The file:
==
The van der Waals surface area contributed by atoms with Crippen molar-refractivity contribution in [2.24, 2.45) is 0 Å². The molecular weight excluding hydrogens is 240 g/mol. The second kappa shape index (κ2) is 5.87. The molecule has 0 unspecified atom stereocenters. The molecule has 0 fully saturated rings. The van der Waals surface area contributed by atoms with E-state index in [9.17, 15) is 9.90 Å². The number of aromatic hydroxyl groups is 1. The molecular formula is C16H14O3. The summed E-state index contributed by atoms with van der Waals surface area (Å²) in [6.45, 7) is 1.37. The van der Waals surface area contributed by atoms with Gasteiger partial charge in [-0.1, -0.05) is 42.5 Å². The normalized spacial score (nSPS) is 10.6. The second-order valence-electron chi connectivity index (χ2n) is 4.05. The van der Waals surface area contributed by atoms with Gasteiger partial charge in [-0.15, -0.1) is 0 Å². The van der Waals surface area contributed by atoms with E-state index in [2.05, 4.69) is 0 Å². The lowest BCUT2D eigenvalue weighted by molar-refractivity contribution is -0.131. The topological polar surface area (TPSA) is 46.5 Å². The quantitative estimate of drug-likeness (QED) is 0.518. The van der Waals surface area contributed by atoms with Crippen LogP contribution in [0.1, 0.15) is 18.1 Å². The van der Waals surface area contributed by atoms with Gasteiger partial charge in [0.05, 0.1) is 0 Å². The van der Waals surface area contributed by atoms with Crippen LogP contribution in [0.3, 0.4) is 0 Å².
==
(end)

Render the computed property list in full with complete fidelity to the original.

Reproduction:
The van der Waals surface area contributed by atoms with Crippen molar-refractivity contribution in [2.24, 2.45) is 0 Å². The molecular weight excluding hydrogens is 240 g/mol. The second kappa shape index (κ2) is 5.87. The molecule has 0 unspecified atom stereocenters. The molecule has 0 fully saturated rings. The van der Waals surface area contributed by atoms with E-state index in [9.17, 15) is 9.90 Å². The number of aromatic hydroxyl groups is 1. The molecular formula is C16H14O3. The summed E-state index contributed by atoms with van der Waals surface area (Å²) in [6.45, 7) is 1.37. The van der Waals surface area contributed by atoms with Gasteiger partial charge in [-0.1, -0.05) is 42.5 Å². The normalized spacial score (nSPS) is 10.6. The second-order valence-electron chi connectivity index (χ2n) is 4.05. The van der Waals surface area contributed by atoms with Gasteiger partial charge in [-0.15, -0.1) is 0 Å². The van der Waals surface area contributed by atoms with E-state index in [2.05, 4.69) is 0 Å². The lowest BCUT2D eigenvalue weighted by molar-refractivity contribution is -0.131. The topological polar surface area (TPSA) is 46.5 Å². The quantitative estimate of drug-likeness (QED) is 0.518. The van der Waals surface area contributed by atoms with Crippen LogP contribution in [0.1, 0.15) is 18.1 Å². The van der Waals surface area contributed by atoms with Gasteiger partial charge in [0.05, 0.1) is 0 Å². The van der Waals surface area contributed by atoms with Crippen LogP contribution in [0.3, 0.4) is 0 Å².